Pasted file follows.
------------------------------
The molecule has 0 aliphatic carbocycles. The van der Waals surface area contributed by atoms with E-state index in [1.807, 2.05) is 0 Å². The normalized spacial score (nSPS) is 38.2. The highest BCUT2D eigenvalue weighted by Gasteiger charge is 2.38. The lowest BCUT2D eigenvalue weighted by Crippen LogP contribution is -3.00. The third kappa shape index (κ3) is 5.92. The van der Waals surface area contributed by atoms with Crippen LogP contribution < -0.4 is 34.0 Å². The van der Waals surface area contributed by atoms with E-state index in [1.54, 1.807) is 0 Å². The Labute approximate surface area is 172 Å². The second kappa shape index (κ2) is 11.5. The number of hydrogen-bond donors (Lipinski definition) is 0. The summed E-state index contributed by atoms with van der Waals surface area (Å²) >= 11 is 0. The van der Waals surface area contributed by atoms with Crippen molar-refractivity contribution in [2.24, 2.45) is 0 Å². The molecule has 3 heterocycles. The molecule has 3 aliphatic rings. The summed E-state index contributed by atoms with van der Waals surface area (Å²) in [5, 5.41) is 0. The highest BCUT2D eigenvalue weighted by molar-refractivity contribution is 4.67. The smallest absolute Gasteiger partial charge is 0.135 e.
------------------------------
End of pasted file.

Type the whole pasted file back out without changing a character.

The molecule has 0 aliphatic carbocycles. The van der Waals surface area contributed by atoms with E-state index in [1.807, 2.05) is 0 Å². The normalized spacial score (nSPS) is 38.2. The highest BCUT2D eigenvalue weighted by Gasteiger charge is 2.38. The lowest BCUT2D eigenvalue weighted by Crippen LogP contribution is -3.00. The third kappa shape index (κ3) is 5.92. The van der Waals surface area contributed by atoms with Crippen LogP contribution < -0.4 is 34.0 Å². The van der Waals surface area contributed by atoms with E-state index in [1.54, 1.807) is 0 Å². The Labute approximate surface area is 172 Å². The second kappa shape index (κ2) is 11.5. The number of hydrogen-bond donors (Lipinski definition) is 0. The summed E-state index contributed by atoms with van der Waals surface area (Å²) >= 11 is 0. The van der Waals surface area contributed by atoms with Crippen molar-refractivity contribution in [2.24, 2.45) is 0 Å². The molecule has 3 heterocycles. The molecule has 3 aliphatic rings. The summed E-state index contributed by atoms with van der Waals surface area (Å²) in [5, 5.41) is 0. The highest BCUT2D eigenvalue weighted by molar-refractivity contribution is 4.67. The smallest absolute Gasteiger partial charge is 0.135 e.